L. A. Joshi[signed]
c. 1920

"It was curious, for example, to hear us spoken of as ‘the Monkey People’," wrote longtime Punjab I.C.S. Officer Sir Malcolm Darling in his memoir. He continued:

"Nor was it altogether palatable to be told by a highly educated Brahmin—‘you (that is, the English) are irritable, impa­tient, aggressive, and you love to kill’. There was much truth in this. On the other hand, “the better type of Englishman (I wrote [looking at his letters from India in 1905]) is always polite, often courteous (witness Abbott and Waring), but he is almost always the official and he is utterly lacking in sympa­thetic imagination. There are exceptions, of course, but that is the type.” H.H. [His Highness, the ruler-in-waiting Darling was educating to take over his state in Central India], too, could be critical. ‘We might have liked the English (he said) but we do not know them.’ And with that gulf between us, what could we know of the Indians, “of their thoughts and doings, their wants and their aspirations”?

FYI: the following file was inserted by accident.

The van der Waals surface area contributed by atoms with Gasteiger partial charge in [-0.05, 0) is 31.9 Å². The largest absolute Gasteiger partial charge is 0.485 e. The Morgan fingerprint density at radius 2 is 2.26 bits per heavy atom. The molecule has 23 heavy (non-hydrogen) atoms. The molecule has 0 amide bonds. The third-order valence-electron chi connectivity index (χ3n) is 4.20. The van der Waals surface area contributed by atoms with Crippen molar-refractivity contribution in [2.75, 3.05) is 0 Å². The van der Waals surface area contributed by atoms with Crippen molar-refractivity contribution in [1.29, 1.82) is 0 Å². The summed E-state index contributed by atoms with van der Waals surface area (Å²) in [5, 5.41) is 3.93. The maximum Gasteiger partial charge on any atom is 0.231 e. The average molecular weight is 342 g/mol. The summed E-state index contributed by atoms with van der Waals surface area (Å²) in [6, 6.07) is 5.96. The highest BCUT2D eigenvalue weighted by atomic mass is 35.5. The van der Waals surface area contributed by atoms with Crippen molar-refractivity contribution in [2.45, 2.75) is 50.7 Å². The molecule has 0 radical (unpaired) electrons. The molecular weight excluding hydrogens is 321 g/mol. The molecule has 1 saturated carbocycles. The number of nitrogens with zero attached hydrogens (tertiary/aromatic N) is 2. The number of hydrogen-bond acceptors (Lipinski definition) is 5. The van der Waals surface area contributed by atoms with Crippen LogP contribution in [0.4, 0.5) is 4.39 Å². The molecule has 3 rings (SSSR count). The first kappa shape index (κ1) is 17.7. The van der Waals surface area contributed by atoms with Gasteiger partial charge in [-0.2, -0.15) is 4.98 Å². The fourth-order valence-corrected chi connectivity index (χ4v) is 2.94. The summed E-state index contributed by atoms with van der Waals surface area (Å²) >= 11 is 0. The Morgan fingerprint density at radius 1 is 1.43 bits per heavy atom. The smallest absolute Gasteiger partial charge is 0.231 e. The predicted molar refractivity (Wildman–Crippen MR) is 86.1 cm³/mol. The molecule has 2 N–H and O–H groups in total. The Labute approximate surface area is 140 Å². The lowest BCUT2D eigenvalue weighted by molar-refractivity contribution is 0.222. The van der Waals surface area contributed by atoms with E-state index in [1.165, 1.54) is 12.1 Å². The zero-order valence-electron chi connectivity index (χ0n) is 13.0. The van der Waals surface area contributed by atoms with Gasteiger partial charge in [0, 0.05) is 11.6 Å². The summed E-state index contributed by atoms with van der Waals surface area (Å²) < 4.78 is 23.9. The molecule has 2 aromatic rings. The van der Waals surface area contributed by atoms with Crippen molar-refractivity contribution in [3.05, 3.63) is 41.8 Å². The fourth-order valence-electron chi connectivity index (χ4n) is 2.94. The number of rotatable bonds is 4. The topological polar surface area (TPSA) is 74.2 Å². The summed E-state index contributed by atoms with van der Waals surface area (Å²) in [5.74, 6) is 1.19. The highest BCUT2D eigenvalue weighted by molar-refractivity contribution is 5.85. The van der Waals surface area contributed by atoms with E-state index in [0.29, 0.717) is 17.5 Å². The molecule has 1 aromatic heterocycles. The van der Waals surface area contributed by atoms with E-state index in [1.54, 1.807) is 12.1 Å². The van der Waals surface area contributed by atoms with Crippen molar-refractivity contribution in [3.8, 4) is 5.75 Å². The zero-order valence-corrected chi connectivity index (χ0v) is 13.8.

"That we were called the Monkey People requires a word of explanation. It was due, said H.H., to a popular idea that we were descended from Hanuman, the Monkey God, and so fulfilled the prophecy that his descendants would one day rule India. However dignified the origin of the nickname, there was no flavour of re­spect in its common usage judging by the whispered remark of a Maharaja to H.H. during a Durbar at Indore in honour of the Prince of Wales—‘When will this Durbar of the Monkeys end?’"

- Malcolm Darling, Apprentice to Power India 1904-1908, (London, The Hogarth Press, 1966, p. 180).